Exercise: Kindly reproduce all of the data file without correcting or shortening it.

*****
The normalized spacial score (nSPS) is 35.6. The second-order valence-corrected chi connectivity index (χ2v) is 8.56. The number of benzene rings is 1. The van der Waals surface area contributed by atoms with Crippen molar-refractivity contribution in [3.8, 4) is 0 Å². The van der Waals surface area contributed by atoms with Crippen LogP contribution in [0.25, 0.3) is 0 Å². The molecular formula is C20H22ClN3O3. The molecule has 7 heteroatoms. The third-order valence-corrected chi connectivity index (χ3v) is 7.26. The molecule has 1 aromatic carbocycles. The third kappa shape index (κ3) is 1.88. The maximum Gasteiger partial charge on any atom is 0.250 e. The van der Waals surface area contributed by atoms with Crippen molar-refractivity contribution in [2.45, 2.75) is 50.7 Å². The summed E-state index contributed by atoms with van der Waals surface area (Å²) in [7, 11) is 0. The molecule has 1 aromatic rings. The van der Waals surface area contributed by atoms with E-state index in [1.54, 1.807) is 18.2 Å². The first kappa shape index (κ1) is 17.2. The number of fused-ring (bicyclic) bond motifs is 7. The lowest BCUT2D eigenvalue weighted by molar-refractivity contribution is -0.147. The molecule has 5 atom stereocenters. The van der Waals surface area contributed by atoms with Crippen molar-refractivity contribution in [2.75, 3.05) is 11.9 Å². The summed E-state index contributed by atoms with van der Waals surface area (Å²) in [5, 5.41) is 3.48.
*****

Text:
The normalized spacial score (nSPS) is 35.6. The second-order valence-corrected chi connectivity index (χ2v) is 8.56. The number of benzene rings is 1. The van der Waals surface area contributed by atoms with Crippen molar-refractivity contribution in [3.8, 4) is 0 Å². The van der Waals surface area contributed by atoms with Crippen LogP contribution in [0.25, 0.3) is 0 Å². The molecular formula is C20H22ClN3O3. The molecule has 7 heteroatoms. The third-order valence-corrected chi connectivity index (χ3v) is 7.26. The molecule has 1 aromatic carbocycles. The third kappa shape index (κ3) is 1.88. The maximum Gasteiger partial charge on any atom is 0.250 e. The van der Waals surface area contributed by atoms with Crippen molar-refractivity contribution in [2.45, 2.75) is 50.7 Å². The summed E-state index contributed by atoms with van der Waals surface area (Å²) in [7, 11) is 0. The molecule has 1 aromatic rings. The van der Waals surface area contributed by atoms with E-state index in [1.54, 1.807) is 18.2 Å². The first kappa shape index (κ1) is 17.2. The number of fused-ring (bicyclic) bond motifs is 7. The lowest BCUT2D eigenvalue weighted by molar-refractivity contribution is -0.147. The molecule has 5 atom stereocenters. The van der Waals surface area contributed by atoms with Crippen molar-refractivity contribution in [2.75, 3.05) is 11.9 Å². The summed E-state index contributed by atoms with van der Waals surface area (Å²) in [5, 5.41) is 3.48.